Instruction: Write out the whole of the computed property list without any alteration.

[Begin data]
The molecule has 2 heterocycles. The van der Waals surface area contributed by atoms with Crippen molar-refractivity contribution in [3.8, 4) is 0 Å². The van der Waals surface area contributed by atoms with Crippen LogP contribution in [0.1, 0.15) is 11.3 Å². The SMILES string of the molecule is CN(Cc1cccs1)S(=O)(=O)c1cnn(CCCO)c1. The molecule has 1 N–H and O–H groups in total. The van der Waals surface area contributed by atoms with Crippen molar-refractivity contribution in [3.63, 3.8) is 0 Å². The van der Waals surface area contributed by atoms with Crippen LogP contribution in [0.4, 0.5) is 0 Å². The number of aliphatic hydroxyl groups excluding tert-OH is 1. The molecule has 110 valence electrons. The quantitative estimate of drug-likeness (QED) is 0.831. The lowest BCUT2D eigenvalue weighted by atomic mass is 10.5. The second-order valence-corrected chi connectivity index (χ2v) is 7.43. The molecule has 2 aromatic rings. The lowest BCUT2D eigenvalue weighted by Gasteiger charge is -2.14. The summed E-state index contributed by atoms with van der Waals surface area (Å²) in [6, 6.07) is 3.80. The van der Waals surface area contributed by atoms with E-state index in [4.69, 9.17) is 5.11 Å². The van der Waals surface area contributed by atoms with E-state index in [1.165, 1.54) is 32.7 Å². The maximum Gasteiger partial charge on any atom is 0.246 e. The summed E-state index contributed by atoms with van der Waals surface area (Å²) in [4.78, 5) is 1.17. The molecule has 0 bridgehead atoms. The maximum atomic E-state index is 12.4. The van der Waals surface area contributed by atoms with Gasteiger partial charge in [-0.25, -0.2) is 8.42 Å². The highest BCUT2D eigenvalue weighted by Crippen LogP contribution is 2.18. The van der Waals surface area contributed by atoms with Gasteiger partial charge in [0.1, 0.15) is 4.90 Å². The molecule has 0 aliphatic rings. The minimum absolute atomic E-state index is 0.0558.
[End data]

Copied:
The molecule has 2 heterocycles. The van der Waals surface area contributed by atoms with Crippen molar-refractivity contribution in [3.8, 4) is 0 Å². The van der Waals surface area contributed by atoms with Crippen LogP contribution in [0.1, 0.15) is 11.3 Å². The SMILES string of the molecule is CN(Cc1cccs1)S(=O)(=O)c1cnn(CCCO)c1. The molecule has 1 N–H and O–H groups in total. The van der Waals surface area contributed by atoms with Crippen molar-refractivity contribution in [3.63, 3.8) is 0 Å². The van der Waals surface area contributed by atoms with Crippen LogP contribution in [0.4, 0.5) is 0 Å². The number of aliphatic hydroxyl groups excluding tert-OH is 1. The molecule has 110 valence electrons. The quantitative estimate of drug-likeness (QED) is 0.831. The lowest BCUT2D eigenvalue weighted by atomic mass is 10.5. The second-order valence-corrected chi connectivity index (χ2v) is 7.43. The molecule has 2 aromatic rings. The lowest BCUT2D eigenvalue weighted by Gasteiger charge is -2.14. The summed E-state index contributed by atoms with van der Waals surface area (Å²) in [6, 6.07) is 3.80. The van der Waals surface area contributed by atoms with E-state index in [4.69, 9.17) is 5.11 Å². The van der Waals surface area contributed by atoms with E-state index in [1.165, 1.54) is 32.7 Å². The maximum Gasteiger partial charge on any atom is 0.246 e. The summed E-state index contributed by atoms with van der Waals surface area (Å²) in [4.78, 5) is 1.17. The molecule has 0 bridgehead atoms. The maximum atomic E-state index is 12.4. The van der Waals surface area contributed by atoms with Gasteiger partial charge in [-0.25, -0.2) is 8.42 Å². The highest BCUT2D eigenvalue weighted by Crippen LogP contribution is 2.18. The van der Waals surface area contributed by atoms with Gasteiger partial charge in [0.1, 0.15) is 4.90 Å². The molecule has 0 aliphatic rings. The minimum absolute atomic E-state index is 0.0558.